The Danish Academy in Rome

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Scandinavian Modernism in the heart of Rome

Erected on the ruins of an abandoned dance pavilion on a hushed, tree-lined street near Villa Borghese, the Danish Academy in Rome emerged as a striking emblem of Scandinavian Modernism. The concept of the Academy was first established in 1956 in an effort to nurture cultural ties between Denmark and Italy.  

Architect, Kay Fisker (1893-1965) is widely remembered as one of the forefathers of the Functionalism movement in Danish architecture. In the 1960s, Fisker was tasked with designing the Danish Academy in his signature modernist style.

A cubic sculpture by Søren Georg Jensen (1917-1982) the son of famed silversmith Georg Jensen, catches the light from its position in the centre of the atrium.

The library is one of the points of interest within the Academy. Concealed lights illuminate the dark woodwork and stacked bookshelves, while a high ceiling adorned with PH lamps elongates the space.

Despite its grandiose design, the atmosphere is peaceful and contemplative, allowing scholars to turn their attention to their studies.

The Academy is fitted with warm teak, reflected in its floors, ceilings, doors and furniture. The luminosity of the wood has a softening effect on the overall atmosphere, endowing the institute with a sense of homeliness.  

Like everything at the Academy, the interior lighting has been carefully considered. Skylights and hidden light sources abound, diffusing the space with a subtle warmth. Under the lights, the dark tiled corridors seem to glow, reminiscent of wet cobblestones on a humid, rainy summer’s evening.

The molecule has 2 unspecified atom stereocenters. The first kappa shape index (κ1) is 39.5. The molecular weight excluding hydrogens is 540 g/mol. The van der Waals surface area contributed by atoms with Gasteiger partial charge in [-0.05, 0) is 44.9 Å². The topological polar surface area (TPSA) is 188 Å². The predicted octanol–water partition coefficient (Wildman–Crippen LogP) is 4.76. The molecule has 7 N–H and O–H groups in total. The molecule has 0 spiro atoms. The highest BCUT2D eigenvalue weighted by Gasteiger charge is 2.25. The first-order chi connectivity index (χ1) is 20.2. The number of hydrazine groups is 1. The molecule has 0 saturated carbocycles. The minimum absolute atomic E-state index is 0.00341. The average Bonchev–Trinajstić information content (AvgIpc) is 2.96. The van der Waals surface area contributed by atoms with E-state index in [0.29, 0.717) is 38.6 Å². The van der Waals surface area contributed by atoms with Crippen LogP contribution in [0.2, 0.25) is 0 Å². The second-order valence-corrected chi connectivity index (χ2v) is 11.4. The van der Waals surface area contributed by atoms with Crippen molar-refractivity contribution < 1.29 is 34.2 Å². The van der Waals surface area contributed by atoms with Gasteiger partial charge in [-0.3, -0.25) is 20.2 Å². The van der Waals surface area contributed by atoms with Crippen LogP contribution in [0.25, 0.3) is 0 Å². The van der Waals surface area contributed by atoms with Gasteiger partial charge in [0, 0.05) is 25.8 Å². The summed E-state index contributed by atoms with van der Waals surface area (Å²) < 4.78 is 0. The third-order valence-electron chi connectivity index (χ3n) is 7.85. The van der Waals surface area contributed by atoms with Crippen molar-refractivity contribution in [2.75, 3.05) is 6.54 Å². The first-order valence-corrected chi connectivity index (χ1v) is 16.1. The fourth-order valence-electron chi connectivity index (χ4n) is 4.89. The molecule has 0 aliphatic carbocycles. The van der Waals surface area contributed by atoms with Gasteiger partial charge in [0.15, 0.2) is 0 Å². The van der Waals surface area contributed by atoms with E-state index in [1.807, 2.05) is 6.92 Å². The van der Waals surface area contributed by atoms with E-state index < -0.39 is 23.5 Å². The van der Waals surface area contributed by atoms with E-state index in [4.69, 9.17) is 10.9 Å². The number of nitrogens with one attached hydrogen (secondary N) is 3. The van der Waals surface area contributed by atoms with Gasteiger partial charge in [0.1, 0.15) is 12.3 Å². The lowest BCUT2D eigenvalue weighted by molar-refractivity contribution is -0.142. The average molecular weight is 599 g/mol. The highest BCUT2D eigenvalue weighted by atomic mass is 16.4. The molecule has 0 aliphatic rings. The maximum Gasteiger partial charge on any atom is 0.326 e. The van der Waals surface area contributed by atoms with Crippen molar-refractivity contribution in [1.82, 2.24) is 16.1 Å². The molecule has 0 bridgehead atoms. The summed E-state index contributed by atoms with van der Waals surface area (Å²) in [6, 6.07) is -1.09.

TONI Copenhagen’s brass fixtures were selected for the Academy’s residence bathrooms, which feature the iconic Cross-handle, a favorite amongst architects.

Designed to only improve with wear, the gently-patinated taps are mounted in both the hand-wash basin and showers.

The property underwent a restoration project from 2014 to 2015 led by architect, Bente Lange. To guide the interventions, a series of distinct design principles were outlined.

Here, Lange declares that ‘beauty resides in the patina of quality materials.’ This edict is reinforced by the architects’ use of living materials such as brass, whose inherent qualities only improve with age.

Our SP faucets can also be found in the fellows’ kitchen, the social hub of the Academy. These taps were gently restored to their former glory as part of our Vintage Repair Shop program.

The TONI Vintage Repair Shop

Rooted in the belief that our most prized belongings should be restored, as opposed to discarded, this initiative takes a stand against throwaway culture. 

Design for Generations

Good, pragmatic design should outlast the temporal nature of trends and consumer cycles, and our solid brass taps were designed with this in the forefront. Using pure brass, we can ensure that our taps not only look better with use, but also last longer.

The taps from the Danish Academy were sent to our workshop in the heart of Frederiksberg, where our artisans breathed new life into them, extending their lifetime for years to come.


Images by Line Klein.

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Special thanks to Charlotte Bundgaard and the Danish Academy in Rome.